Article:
Snowboarding Must Knows

Getting Started:
All snowboards are made of the same basic materials; wood, fiberglass, Plastic also know as PTex, and metal edges.  Not all snowboards are the same though.  A number of things influence the performance of a snowboard, including the combination of the above materials, stiffness, length, weight and shape. Below is an overview of several of the most common types of snowboards:

Freestyle: Freestyle boards usually have a "twin-tip" shape, meaning the nose and tail are the same, which makes riding backwards (also known as Switch or Fakie) as easy as riding forwards. They also tend to be a bit softer, with a less-aggressive sidecut (the edges' tapered profile) for gentler turns. Freestyle boards are a great choice if you do a lot of your riding in terrain parks or your main focus is jumping, jibbing and learning new tricks.

Freeride: While freeride boards can definitely be ridden fakie, they usually have a "directional" shape with a distinct tip and tail design meant to mostly be ridden forward. They're a bit stiffer boards, so they can hold a better edge at high speeds and are more supportive in bumpy conditions. Freeride boards are a good bet for people who love to carve, go fast, and ride all over the mountain.

Women's, kids', and wide boards: Height, weight, and foot size are crucial to what kind of board you ride.
Women and kids are generally lighter, with smaller feet and a narrower stance. Board companies have adjusted their specs accordingly and now offer many high-performance models geared towards those specific demographics. Likewise, riders with big feet (size 10 or larger) have a variety of "wide" boards to choose from these days with wider waist widths that won't cause the dreaded toe and heal drag, which can cause you to fall.

A Few Key Pointers

  • As far as board length goes, your board should fall somewhere between your chin and your nose when stood up on its tail and be wide enough so that your feet don't hang over the edge more than a ½ inch.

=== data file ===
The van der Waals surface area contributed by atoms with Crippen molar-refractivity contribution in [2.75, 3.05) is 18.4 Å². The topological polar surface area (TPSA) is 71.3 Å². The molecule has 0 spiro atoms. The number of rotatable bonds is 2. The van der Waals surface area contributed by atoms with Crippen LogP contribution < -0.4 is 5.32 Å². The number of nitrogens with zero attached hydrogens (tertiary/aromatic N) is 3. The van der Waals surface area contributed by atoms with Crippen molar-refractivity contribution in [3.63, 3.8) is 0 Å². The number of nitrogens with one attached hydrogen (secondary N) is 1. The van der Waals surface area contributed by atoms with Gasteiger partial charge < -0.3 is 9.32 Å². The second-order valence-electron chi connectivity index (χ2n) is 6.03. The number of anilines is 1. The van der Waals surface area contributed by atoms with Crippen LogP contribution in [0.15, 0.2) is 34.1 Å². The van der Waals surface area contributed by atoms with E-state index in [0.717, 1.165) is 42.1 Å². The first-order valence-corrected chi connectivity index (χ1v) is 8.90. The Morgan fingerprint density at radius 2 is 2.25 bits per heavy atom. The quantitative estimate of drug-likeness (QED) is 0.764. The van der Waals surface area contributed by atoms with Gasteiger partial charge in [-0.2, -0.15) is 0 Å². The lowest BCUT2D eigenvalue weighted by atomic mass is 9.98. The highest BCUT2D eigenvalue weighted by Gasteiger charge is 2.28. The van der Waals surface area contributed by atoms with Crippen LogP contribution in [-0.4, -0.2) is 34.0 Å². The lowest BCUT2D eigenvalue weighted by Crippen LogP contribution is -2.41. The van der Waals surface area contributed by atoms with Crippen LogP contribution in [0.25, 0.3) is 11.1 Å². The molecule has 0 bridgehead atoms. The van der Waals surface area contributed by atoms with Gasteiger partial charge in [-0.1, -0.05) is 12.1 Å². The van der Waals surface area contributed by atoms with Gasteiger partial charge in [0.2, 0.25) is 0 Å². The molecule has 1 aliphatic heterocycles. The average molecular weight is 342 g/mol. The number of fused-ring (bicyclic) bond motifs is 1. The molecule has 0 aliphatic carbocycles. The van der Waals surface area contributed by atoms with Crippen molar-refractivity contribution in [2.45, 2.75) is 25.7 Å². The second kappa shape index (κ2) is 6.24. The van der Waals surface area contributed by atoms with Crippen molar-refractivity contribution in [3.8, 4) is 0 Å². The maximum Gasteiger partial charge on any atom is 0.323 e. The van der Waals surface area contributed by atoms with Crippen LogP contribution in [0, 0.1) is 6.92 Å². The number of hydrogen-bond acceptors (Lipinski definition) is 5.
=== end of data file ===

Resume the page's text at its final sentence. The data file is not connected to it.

• When starting out, your bindings should be set so that your feet are slightly wider than shoulder width apart.  Also, a slight outward angle of both your feet (between 3-15 degrees) generally gives you better leverage and balance. Also, make sure your bindings are centered on the board width-wise and not hanging too far off one edge or the other.
  • Beginners will generally want a softer, more forgiving board to learn on (soft refers to how easy it is to flex the board).
  • When renting a board, discuss your riding experience with the technician and be truthful.
  • Lastly, you'll need to know your stance (regular or goofy). If you don't know, think about trying to slide across the floor in your socks.  If your right foot leads, you are goofy-footed and that foot goes in front. Left lead is regular.  There is no right or wrong here and remember you can always change if you start to find that you’re more comfortable with one foot over the other.

Proper Boot Fitting

Your boots are your primary connection point to your board and are arguably the most important piece of snowboard equipment you own. If your feet are unhappy, then your whole body is unhappy. Riding with foot pain is about as much fun as getting splinters under your fingernails. Luckily, finding a good fit isn't rocket science. Here are a few easy tips to finding a pair of boots that won't give you bone spurs, pressure points, blisters, or any sort of bipedal discomfort.
In general, snowboard boots are made up of an outer shell and inner removable liner. Some initial fit tips for boots include:

  • When trying on boots, wear the socks you'll be wearing up to the hill. Usually a medium-weight wool or other moisture-wicking sock is best.
  • The fit should be snug. Remember, your boots will "pack out" (loosen up) as you break them in, so you want them tight at the beginning-but not painful, of course.
  • Your heel should remain in place when you bend your knee and ankle forward. Heel lift renders the boot much less responsive, making for a sloppy ride.
  • Walk around and make sure there aren't any pressure points or spots that pinch your feet. Common problem areas include on the bridge of the foot, the heel, and around the anklebones

A good boot is nothing without the support of its binding. Make sure your boots are compatible with your binding setup. Most snowboard bindings are made of a baseplate that attaches to the board, a highback (an ergonomic plastic piece that supports the back of your leg), and two straps that run across the bridge of your foot. There should be little-to-no play between your boot and binding once you're strapped in.

Your First Day
Now that you’re all geared up with your board, boots and binding you’re ready to take it out on the hill.  First-time snowboarders should always take a lesson from a qualified instructor. A lesson will help you learn much faster and you probably won't be as sore the next day.

  • Call ahead to the resort to find out about beginner lessons and any special deals that might be available.
  • Don't get frustrated and don’t give up. The first day on a board can be challenging, but stick with it for a few days, keep practicing and you'll soon be riding more challenging runs.  In general most people will be up and making turns on their own after their 3rd day on a board.
  • Just remember the most important tip:  Have Fun!